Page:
restless. Data also requires editing in analysis, like the inter-visit
intervals in feeding which could be explained by loss of signal which in turn
can cause a misjudgement of welfare levels.
Biosensors are devices that quantify
biological components of livestock including temperature, pressure, movement
and glucose (Neethirajan et al.
2017). With climate being one of the major limiting factors of efficient
production, increases in temperature reduces performance and cause an increase
in mortality. This causes concern for welfare, so temperature sensors have an
economic benefit as well as being advantageous for animal health. Along with
pH, temperature can be used for calving alert and rumen functionality. The
development of nanobiosensors, monitoring of welfare is made less invasive
promoted as well as ethical handling of animals being promoted. Nanotechnology
focuses on quantifying stress and metabolic biomarkers based on animals activity
for example oestrus monitoring and detecting lameness (Neethirajan et al. 2017).
Although biosensors have huge
potential in improving animal welfare, there is still issues with many farmers
having the skills to utilize these technologies effectively (Van Hertem et al. 2017). As
analysing the data from sensors correctly takes a lot of time as well as many
different formats and frequencies, there is more room for error in interpreting
the results which could put animals’ welfare at risk for example monitoring
metabolic biomarkers could mean a stockman may miss the early stages of
disease. Farmers require proper training to interpret these results and they
should aid real-time monitoring.
Increasingly smartphones are being used in
livestock monitoring. In poultry farming, smartphone cameras have been used to
monitor flock movement which can detect unusual patterns to determine if the
flock is mainly healthy with birds moving around or not. It also allows farmers
to predict which flocks will be most efficient or which will have the highest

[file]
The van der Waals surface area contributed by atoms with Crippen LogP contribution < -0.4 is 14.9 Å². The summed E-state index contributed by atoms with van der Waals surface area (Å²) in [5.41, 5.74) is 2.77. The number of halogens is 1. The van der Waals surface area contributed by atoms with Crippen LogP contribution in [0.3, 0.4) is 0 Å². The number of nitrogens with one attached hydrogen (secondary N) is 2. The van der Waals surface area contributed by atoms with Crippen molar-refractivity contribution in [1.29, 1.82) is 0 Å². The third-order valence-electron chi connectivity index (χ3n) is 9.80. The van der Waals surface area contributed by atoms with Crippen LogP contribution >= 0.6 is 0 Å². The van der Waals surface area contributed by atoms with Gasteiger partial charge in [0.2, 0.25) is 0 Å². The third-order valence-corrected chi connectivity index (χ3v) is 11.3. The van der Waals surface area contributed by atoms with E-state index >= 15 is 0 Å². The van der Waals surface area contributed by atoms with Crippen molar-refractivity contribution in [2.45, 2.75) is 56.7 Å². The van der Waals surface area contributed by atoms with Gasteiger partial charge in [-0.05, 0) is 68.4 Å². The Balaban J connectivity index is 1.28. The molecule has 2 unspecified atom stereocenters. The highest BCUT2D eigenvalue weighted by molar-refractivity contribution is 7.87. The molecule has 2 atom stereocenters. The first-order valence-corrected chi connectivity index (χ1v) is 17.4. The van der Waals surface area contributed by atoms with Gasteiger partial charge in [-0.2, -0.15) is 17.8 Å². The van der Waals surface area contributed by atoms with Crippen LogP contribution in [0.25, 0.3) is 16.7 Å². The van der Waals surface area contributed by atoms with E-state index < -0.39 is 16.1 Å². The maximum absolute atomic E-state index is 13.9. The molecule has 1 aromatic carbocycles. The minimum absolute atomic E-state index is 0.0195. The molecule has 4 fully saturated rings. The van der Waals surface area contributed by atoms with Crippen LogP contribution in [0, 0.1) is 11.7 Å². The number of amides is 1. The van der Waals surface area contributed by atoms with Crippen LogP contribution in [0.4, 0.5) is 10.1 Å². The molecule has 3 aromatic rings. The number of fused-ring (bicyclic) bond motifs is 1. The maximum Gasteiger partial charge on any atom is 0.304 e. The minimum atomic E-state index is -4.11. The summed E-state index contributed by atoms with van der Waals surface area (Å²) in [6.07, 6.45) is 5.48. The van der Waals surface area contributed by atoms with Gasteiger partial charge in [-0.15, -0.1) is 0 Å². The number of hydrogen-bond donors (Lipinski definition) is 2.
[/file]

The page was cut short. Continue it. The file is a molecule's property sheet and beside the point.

mortality and leg damage development (Dawkins 2014).
detections like this, pre-emptive measure can be taken, and it allows the
reduction in unnecessary antibiotic and medication use.
Image and Sound Analysis
Developments in image and sound analysis mean
programmes can ‘read’ these images and determine animal behaviour as well as
automation to recognize certain different sounds. Many different uses of these
programmes are being explored for example measuring space between cattle
standing and lying down to estimate stall sizes (Ceballos et al 2004) or
tracking activity levels of animals and any features like an arched back in
relation to lameness. The limitation of this is the difficulty of seeing
individual animals in large herd. A different approach is thermal imaging at
group level to assess temperature adequacy of pens. Classification is important
in more vocal animals like pigs, simple measures of amplitude of sound can give
pigs responses to the likes of temperature and humidity of housing as well as
detection of coughing by sick animals (Rushen et al. 2012). The main benefit of this technique is it
is non-invasive and wont effect the animals natural behaviours.
Issues with automated monitoring concern the
validity of the data they produce, if they are measuring the correct thing. As
well as the accuracy of these technologies, if there the right sensitivity or
specificity. The best method of making sure the monitoring is valid is to
compare it to human observation. Although it is assumed that automation is more
accurate than human observation, it is not always the case as the electronic
signals between operating computers for data storage and control unit on the
farm could effect the accuracy for example automatic feeders not recognizing that
a cow is present.
Other technologies are less effective, ground
reaction force has problem with low sensitivity of detecting lameness and
ineffective with gait scoring but development of pressure-sensitive walkways
have proved more effective (Maertens et al 2011). Detecting lameness is much
more effective when data from the likes of weight distribution, walking speed
and lying time in cows, accuracy raises by 20% than that of one set of data
alone (Chapinal et al 2010).
A major concern of precision farming in animal
welfare is that there will be a focus on only the behaviours that are measured
by computers and missing out on real observation, we may know animals are
standing up but not what they’re doing for example if they are fighting
(Rushenrtal et al 2012). Another issue being the reduced human and animal
interaction time, automation allows a huge amount of information to farmers
about their livestock but may mean less time is spent watching their animals.
Precision livestock farming has huge potential
to allow farms to become more intensive whilst keeping up welfare standards.
These new technologies not only increase productivity but also allowing early
detection of diseases, reduced mortality rates, better housing, more efficient
feeding and increased monitoring without human interaction. Despite this, these
computer systems need further development to become completely accurate and
valid as well as better skills in interpretation and analysis of this data is required
to utilize the technologies efficiently.